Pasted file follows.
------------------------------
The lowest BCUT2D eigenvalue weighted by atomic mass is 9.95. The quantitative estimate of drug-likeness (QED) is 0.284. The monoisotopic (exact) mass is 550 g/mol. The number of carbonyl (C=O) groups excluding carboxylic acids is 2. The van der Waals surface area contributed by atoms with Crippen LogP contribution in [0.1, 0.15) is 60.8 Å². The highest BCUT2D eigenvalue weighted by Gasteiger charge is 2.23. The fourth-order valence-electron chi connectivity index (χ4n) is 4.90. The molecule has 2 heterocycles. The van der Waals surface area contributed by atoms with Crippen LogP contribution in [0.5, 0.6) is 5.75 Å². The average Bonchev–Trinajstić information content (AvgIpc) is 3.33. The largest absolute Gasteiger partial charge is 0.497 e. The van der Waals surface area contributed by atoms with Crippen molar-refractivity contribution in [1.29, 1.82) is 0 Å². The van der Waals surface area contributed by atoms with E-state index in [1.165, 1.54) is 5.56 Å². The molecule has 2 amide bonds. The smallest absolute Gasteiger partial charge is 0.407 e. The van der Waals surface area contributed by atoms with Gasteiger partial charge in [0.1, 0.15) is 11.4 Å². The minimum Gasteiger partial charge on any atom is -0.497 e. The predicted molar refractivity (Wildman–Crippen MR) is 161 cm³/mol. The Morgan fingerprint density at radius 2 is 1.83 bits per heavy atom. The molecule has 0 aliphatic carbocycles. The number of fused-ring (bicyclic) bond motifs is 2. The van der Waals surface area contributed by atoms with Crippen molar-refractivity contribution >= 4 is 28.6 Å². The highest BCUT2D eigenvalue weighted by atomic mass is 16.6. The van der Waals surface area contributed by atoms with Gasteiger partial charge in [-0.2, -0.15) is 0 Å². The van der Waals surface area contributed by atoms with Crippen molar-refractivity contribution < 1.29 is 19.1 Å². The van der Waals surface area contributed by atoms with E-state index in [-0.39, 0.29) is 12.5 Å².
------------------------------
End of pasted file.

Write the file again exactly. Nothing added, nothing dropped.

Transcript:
The lowest BCUT2D eigenvalue weighted by atomic mass is 9.95. The quantitative estimate of drug-likeness (QED) is 0.284. The monoisotopic (exact) mass is 550 g/mol. The number of carbonyl (C=O) groups excluding carboxylic acids is 2. The van der Waals surface area contributed by atoms with Crippen LogP contribution in [0.1, 0.15) is 60.8 Å². The highest BCUT2D eigenvalue weighted by Gasteiger charge is 2.23. The fourth-order valence-electron chi connectivity index (χ4n) is 4.90. The molecule has 2 heterocycles. The van der Waals surface area contributed by atoms with Crippen LogP contribution in [0.5, 0.6) is 5.75 Å². The average Bonchev–Trinajstić information content (AvgIpc) is 3.33. The largest absolute Gasteiger partial charge is 0.497 e. The van der Waals surface area contributed by atoms with Crippen molar-refractivity contribution in [1.29, 1.82) is 0 Å². The van der Waals surface area contributed by atoms with E-state index in [1.165, 1.54) is 5.56 Å². The molecule has 2 amide bonds. The smallest absolute Gasteiger partial charge is 0.407 e. The van der Waals surface area contributed by atoms with Gasteiger partial charge in [0.1, 0.15) is 11.4 Å². The minimum Gasteiger partial charge on any atom is -0.497 e. The predicted molar refractivity (Wildman–Crippen MR) is 161 cm³/mol. The Morgan fingerprint density at radius 2 is 1.83 bits per heavy atom. The molecule has 0 aliphatic carbocycles. The number of fused-ring (bicyclic) bond motifs is 2. The van der Waals surface area contributed by atoms with Crippen molar-refractivity contribution >= 4 is 28.6 Å². The highest BCUT2D eigenvalue weighted by atomic mass is 16.6. The van der Waals surface area contributed by atoms with Gasteiger partial charge in [-0.2, -0.15) is 0 Å². The van der Waals surface area contributed by atoms with Crippen molar-refractivity contribution < 1.29 is 19.1 Å². The van der Waals surface area contributed by atoms with E-state index in [-0.39, 0.29) is 12.5 Å².